History of the Plains Indians
These deals had many problems. Most of all many of the native people didn’t entirely grasp the document that they were finalizing or the conditions within it; further, the treaties did not respect the cultural practices of the Native Americans. In addition to this, the government agencies responsible for administering these policies were weighed down with poor management and corruption. In fact most treaty provisions were never accomplished.
The U.S. government almost never held up their side of the accords even when the Native Americans went quietly to their reservations. Dishonest bureau agents frequently sold off the supplies that were intended for the Indians on reservations to non-Indians. Additionally, as settlers demanded more territory in the West, the government continually decreased the size of the reservations. By this time, most of the Native American people were unhappy with the treaties and angered by the settlers’ persistent demands for territory.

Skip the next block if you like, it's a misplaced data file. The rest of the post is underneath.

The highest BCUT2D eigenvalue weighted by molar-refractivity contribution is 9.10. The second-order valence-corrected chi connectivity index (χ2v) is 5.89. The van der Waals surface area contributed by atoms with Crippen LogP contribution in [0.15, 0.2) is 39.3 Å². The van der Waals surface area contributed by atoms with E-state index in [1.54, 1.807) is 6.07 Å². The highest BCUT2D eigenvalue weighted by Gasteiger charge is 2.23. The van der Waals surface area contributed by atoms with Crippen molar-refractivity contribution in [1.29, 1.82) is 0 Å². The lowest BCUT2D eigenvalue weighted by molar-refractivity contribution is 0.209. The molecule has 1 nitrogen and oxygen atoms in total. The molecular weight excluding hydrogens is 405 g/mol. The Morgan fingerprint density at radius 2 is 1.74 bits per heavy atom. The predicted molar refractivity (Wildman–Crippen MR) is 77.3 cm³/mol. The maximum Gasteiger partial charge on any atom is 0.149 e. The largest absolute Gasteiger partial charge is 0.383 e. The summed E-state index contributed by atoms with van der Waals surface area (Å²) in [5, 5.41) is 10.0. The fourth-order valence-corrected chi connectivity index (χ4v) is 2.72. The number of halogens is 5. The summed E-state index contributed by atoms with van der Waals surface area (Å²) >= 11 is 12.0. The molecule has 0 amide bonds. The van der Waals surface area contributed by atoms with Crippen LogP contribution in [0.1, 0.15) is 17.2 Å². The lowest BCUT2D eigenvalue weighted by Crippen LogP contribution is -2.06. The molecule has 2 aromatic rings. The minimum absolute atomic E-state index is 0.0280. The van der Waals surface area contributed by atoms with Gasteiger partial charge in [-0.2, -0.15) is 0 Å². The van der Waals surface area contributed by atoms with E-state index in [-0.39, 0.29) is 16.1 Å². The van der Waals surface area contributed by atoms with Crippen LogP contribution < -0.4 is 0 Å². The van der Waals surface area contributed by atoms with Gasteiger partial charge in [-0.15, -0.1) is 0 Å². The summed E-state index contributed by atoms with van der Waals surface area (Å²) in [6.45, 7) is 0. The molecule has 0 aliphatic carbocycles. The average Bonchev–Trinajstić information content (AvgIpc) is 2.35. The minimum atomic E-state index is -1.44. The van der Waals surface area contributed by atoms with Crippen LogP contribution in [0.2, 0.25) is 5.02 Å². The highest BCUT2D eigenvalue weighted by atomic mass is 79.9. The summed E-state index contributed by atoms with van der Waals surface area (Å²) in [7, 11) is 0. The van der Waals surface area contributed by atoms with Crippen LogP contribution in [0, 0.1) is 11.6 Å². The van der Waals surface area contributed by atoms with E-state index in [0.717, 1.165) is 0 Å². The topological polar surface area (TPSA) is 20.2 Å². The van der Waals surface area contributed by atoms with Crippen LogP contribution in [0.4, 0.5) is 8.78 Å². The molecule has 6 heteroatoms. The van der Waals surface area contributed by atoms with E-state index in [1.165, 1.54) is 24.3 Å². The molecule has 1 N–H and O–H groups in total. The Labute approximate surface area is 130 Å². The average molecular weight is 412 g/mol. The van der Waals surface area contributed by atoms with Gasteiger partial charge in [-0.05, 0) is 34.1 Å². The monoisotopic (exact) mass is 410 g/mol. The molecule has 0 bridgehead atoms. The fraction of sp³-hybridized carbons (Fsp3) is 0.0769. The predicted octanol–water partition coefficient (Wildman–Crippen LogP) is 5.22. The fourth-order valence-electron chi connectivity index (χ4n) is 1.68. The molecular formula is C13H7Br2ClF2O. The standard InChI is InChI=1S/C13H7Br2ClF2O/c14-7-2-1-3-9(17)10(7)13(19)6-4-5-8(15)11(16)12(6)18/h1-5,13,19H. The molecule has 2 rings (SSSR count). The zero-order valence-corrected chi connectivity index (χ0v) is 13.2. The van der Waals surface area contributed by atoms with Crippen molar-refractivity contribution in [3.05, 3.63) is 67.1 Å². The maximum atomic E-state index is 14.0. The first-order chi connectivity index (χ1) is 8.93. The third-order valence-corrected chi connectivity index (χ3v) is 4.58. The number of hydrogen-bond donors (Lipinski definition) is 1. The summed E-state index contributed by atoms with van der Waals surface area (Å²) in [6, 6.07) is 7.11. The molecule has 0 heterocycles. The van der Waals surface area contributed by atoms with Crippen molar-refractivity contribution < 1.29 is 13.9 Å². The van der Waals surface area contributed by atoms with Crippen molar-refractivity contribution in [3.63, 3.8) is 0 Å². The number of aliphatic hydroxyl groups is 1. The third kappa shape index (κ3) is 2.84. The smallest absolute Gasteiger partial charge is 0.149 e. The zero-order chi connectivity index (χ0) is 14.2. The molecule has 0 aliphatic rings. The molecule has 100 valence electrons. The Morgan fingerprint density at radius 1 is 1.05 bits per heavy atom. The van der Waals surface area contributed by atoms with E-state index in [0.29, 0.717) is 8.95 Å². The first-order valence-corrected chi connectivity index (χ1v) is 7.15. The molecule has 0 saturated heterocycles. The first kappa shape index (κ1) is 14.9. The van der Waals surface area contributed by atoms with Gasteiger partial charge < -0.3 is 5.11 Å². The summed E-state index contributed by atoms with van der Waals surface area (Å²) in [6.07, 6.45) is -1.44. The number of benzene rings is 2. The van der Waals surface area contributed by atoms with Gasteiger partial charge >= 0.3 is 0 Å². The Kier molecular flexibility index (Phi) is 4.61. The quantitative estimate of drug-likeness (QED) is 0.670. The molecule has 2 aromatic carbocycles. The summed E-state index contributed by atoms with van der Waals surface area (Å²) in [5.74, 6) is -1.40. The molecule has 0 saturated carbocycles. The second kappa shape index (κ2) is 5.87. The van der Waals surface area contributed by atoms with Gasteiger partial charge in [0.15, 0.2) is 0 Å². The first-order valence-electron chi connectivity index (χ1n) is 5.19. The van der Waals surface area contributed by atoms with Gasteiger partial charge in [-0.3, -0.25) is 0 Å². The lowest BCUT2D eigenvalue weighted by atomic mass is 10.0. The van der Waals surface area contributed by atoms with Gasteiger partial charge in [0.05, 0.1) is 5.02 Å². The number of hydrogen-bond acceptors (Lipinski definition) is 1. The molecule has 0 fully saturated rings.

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Angered by the government’s dishonorable and unjust policies, some Native American tribes, including bands of Cheyennes, Arapahos, Comanches and Sioux, fought back. As they fought to preserve their lands and their tribes’ survival, more than one thousand skirmishes and battles broke out in the West between 1861 and 1891. In an effort to coerce Native Americans onto the reservations and to end the violence, the U.S. government reacted to these hostilities with costly military campaigns. Obviously the U.S. government’s Indian policies were in need of a change.